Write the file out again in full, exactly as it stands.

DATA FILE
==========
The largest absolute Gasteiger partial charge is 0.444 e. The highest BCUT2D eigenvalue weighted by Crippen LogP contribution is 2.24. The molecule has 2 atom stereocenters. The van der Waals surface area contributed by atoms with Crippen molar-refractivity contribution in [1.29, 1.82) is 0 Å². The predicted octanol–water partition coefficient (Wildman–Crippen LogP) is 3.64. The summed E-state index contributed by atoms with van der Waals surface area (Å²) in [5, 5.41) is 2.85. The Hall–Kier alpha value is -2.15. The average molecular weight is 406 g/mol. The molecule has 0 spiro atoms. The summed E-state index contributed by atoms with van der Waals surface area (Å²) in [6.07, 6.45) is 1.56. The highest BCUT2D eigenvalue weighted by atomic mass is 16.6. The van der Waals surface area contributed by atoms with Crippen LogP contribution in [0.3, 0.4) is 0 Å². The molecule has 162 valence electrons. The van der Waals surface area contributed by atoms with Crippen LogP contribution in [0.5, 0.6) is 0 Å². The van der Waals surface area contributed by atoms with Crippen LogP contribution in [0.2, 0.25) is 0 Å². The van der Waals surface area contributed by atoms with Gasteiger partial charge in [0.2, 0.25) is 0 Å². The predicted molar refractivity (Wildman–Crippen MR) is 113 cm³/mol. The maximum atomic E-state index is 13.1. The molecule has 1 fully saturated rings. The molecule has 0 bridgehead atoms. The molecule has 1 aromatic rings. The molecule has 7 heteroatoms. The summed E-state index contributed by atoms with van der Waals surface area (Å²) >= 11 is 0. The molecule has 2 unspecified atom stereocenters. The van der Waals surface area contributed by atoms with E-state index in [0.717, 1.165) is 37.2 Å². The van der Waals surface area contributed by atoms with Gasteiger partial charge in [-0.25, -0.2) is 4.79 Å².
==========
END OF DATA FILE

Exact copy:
The largest absolute Gasteiger partial charge is 0.444 e. The highest BCUT2D eigenvalue weighted by Crippen LogP contribution is 2.24. The molecule has 2 atom stereocenters. The van der Waals surface area contributed by atoms with Crippen molar-refractivity contribution in [1.29, 1.82) is 0 Å². The predicted octanol–water partition coefficient (Wildman–Crippen LogP) is 3.64. The summed E-state index contributed by atoms with van der Waals surface area (Å²) in [5, 5.41) is 2.85. The Hall–Kier alpha value is -2.15. The average molecular weight is 406 g/mol. The molecule has 0 spiro atoms. The summed E-state index contributed by atoms with van der Waals surface area (Å²) in [6.07, 6.45) is 1.56. The highest BCUT2D eigenvalue weighted by atomic mass is 16.6. The van der Waals surface area contributed by atoms with Crippen LogP contribution in [0.3, 0.4) is 0 Å². The molecule has 162 valence electrons. The van der Waals surface area contributed by atoms with Crippen LogP contribution in [0.5, 0.6) is 0 Å². The van der Waals surface area contributed by atoms with Crippen LogP contribution in [0.2, 0.25) is 0 Å². The van der Waals surface area contributed by atoms with Gasteiger partial charge in [0.2, 0.25) is 0 Å². The predicted molar refractivity (Wildman–Crippen MR) is 113 cm³/mol. The maximum atomic E-state index is 13.1. The molecule has 1 fully saturated rings. The molecule has 0 bridgehead atoms. The molecule has 1 aromatic rings. The molecule has 7 heteroatoms. The summed E-state index contributed by atoms with van der Waals surface area (Å²) >= 11 is 0. The molecule has 2 unspecified atom stereocenters. The van der Waals surface area contributed by atoms with E-state index in [0.717, 1.165) is 37.2 Å². The van der Waals surface area contributed by atoms with Gasteiger partial charge in [-0.25, -0.2) is 4.79 Å².